With headlines this week that youth violence is at an epidemic level, many are left wondering what can be done to change it.
In a city that some people say is segregated, and where going to school means crossing gang territories, the Chicago Children's Choir brings kids from different neighborhoods together through song.
Each face represents a neighborhood. Each voice gives sound to their heritage.
The choir has a long history, founded 50 years ago at the height of the civil rights movement. But some can see how its mission through music is just as vital today.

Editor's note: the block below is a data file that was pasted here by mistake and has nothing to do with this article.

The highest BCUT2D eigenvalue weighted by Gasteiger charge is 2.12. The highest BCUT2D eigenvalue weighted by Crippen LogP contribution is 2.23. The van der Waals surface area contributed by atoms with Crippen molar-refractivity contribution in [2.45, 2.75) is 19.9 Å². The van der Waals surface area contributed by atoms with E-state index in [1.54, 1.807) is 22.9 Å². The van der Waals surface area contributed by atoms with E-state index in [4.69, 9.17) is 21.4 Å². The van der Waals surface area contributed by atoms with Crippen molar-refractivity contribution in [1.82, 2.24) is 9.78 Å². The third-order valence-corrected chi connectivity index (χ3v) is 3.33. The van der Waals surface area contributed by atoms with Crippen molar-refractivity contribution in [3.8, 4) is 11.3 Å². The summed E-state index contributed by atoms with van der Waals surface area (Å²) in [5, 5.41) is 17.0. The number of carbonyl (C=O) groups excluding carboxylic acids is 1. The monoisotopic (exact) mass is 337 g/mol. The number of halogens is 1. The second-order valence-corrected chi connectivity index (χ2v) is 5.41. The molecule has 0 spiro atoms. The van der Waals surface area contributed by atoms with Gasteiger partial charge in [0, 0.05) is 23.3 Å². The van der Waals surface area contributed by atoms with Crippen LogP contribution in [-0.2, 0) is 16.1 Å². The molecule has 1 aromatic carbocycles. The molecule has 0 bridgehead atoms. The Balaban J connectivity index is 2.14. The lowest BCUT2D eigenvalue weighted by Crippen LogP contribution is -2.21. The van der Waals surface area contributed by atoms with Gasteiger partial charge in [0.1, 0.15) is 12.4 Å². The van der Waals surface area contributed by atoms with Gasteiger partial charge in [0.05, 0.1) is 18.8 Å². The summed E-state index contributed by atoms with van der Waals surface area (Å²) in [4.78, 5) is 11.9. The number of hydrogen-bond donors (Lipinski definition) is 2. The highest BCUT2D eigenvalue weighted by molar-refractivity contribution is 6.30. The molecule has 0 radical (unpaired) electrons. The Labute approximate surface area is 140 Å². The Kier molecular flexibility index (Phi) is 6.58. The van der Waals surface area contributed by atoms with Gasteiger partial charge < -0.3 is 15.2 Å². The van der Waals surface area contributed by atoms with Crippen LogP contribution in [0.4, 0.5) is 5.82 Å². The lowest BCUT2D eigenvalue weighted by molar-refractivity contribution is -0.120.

"Since 1956 the choir has been on this continuous momentum," said 11-year-old Cameron Woods. "It teaches you so much, like discipline and how to focus and just be open to other people. And I'm just so glad I could be a part of this."
The choir serves almost 3,000 students, and brings music programs into 45 neighborhood schools.
Artistic Director Josephine Lee calls the musicians young ambassadors whose performances move audiences and change lives.
"I think it gives them pride, and it gives them self-confidence, and I think tools to survive in life," she said.